Can tax policy distinguish between the rich and the rest?

February 4th, 2015 at 8:27 am

That’s the Room for Debate question over at the NYT. I weigh in here riffing off of the recent 529 screw-up. Despite the fact that CATO economist Jeff Miron and I wind up in diametrically opposed camps–I think the code should be more progressive (though I argue there’s no “middle-class exemption,” where “middle class” means almost everyone) and he clearly doesn’t–much of his argument seemed pretty spot-on to me. There’s a ton a upward redistribution through the tax and regulatory codes, as Dean Baker has also emphasized.

Though that’s an old story, it’s also the predictable outcome of high levels of wealth concentration and lots more money in politics, wherein the wealthy can buy and protect the policies that support their holdings. They also can and do buy the “think-tank” results they want to support their case, so good for Miron/CATO in calling out the upside-down subsidies in the system.

Print Friendly, PDF & Email

8 comments in reply to "Can tax policy distinguish between the rich and the rest?"

  1. foosion says:

    It’s good to see Cato acknowledging the massive upward redistribution done by government. He should have mentioned the patent system, monetary policy and trade policy, all of which have been covered extensively by Dean Baker.

    In looking at the tax system, it’s important to look at all taxes, including social security and state and local taxes. Our tax system is even less progressive than many believe when you include these.

  2. foosion says:

    BTW, Kevin Drum has a good post on the politics of trying to help the middle class but not those much wealthier. The basic problem is that the political system is only responsive to those at the top economically.

  3. Smith says:

    The dirty secret is that we finance education exactly the way Milton Friedman proposed back in the 1960s in a book (someone find the book, I’m at work, I can add later, maybe). The predictable result is that education industrial complex profits (especially the so called expensive non-profits), the banks profit, the poor are preyed upon mercilessly, saddled with loans and no degree, and even state tuition fees climb in a era of easy money backed by the federal government. Look it up, I couldn’t make this stuff up. Who was it who though tax credits which were easily anticipated to favor the rich would be a good idea? Look at Clinton for example (Bill)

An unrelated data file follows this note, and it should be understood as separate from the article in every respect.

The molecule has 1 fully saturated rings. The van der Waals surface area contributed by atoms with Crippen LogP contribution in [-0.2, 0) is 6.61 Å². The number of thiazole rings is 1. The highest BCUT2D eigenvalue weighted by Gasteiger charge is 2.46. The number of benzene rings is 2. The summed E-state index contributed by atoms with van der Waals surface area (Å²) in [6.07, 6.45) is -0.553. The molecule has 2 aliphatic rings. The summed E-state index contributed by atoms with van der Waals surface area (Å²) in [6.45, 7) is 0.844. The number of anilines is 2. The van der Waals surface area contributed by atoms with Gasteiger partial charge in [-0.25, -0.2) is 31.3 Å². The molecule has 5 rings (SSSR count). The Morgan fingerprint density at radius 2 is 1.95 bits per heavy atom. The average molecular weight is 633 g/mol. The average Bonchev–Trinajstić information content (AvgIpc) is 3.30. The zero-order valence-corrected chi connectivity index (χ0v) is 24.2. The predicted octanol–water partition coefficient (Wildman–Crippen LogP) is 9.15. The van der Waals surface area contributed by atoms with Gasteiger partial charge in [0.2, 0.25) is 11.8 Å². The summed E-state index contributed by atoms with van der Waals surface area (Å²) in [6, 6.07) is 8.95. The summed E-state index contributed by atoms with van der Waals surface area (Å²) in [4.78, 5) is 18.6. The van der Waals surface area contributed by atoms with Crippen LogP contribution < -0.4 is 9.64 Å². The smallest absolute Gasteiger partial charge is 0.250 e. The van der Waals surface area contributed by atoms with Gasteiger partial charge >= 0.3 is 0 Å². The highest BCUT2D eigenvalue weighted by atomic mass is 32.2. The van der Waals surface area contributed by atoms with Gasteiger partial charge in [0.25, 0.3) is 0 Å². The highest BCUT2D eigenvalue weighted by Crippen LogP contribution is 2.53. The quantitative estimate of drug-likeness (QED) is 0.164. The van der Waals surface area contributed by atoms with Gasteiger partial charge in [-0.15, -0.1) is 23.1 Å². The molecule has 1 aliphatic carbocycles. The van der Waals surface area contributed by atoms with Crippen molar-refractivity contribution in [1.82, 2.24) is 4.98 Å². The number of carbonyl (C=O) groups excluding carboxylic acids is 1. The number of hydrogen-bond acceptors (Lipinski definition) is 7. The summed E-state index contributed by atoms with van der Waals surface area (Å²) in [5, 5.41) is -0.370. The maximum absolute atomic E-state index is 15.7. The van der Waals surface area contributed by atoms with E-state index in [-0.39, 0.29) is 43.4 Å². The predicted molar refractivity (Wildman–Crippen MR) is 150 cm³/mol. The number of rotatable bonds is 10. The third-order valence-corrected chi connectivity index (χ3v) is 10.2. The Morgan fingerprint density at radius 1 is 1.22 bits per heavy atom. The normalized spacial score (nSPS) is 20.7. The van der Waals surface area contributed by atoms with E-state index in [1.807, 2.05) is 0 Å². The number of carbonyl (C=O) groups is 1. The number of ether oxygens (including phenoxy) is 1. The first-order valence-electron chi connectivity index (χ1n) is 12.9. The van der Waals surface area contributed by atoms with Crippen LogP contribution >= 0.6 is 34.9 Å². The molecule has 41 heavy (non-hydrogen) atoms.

4. Jan Konigsberg says:

    In the context of the discussion about tax policy and the middle class, I am left to wonder about the fairness of the Required Minimum Distribution (RMD).

    The IRS’s recent regulation to allow RMD deferral through the Qualified Longevity Annuity Contract (QLACs) seems a tacit acknowledgement that the potential (income) tax ramifications of the RMD may not be fair; but the QLAC provision strikes me as a perverse incentive to entice middle America to protect themselves from the risk of running out of money due to living a long life, and staying OFF of social programs because they have become broke.

    Yet, as poorly conceived as I believe the QLAC reg to be, the IRS seems to have cracked opened the door to reforming the RMD..

    As mentioned, the IRS reg is the implicit acknowledgment of a federal agency that the tax consequences of RMD may not be fair to those of us who have lived as frugally as possible during our working lives only to find our savings when RMD-ed (to coin a phrase) will be taxed at the 25% bracket, assuming $78,300 of other income.

    When we all started saving in tax-deferred retirement accounts, we were led to believe that when we stopped working (I say “stopped working” rather than “retirement”, because the term “retirement” as applied to us Baby Boomers implies some sort of pension) and began withdrawing from the retirement accounts, our income would continue to be taxed moderately — maybe 15%, but not 25%,which is far higher than most corporations – who got the use of at least some of our tax-deferred savings when invested in equities and bonds – have been taxed this past 40 odd years. Moreover, as the average life span of boomers has increased by nearly 10 years since 1975, the potential 25% tax-hit on our retirement income means we are faced with a double whammy.

    The tax-deferred retirement instruments were/are sound public policy, but it seems to me the 25% tax on RMDs is unfair to the middle class and is unsound public policy, which argues for changing the tax code. I would think this is a tax reform both Ds & Rs would support. But maybe not?

  5. Jan Konigsberg says:

    (Please do not post my full name as I am likely to be mistaken for another Jan Konigsberg (no relation) who has much more economic expertise than me). I am a mr. the other is a ms.

  6. Jan Konigsberg says:

    By “likely to be mistaken” I do not mean to suggest that my comment is of the caliber the other Jan Konigsberg would offer, but rather I am concerned that those who know the other Jan K might wonder why she made such an “un-expert” observation!

  7. foosion says:

    IRAs are mainly a gift to the best off. They are the ones who put the most aside and, because they are in the higher tax brackets, they get the most tax benefit. Generally, deductions favor the best off, while tax credits are more level.

    RMDs are a way for the government to get some of this back.

    $78,300 in other income is a lot, considering the median income is in the $50,000 neighborhood.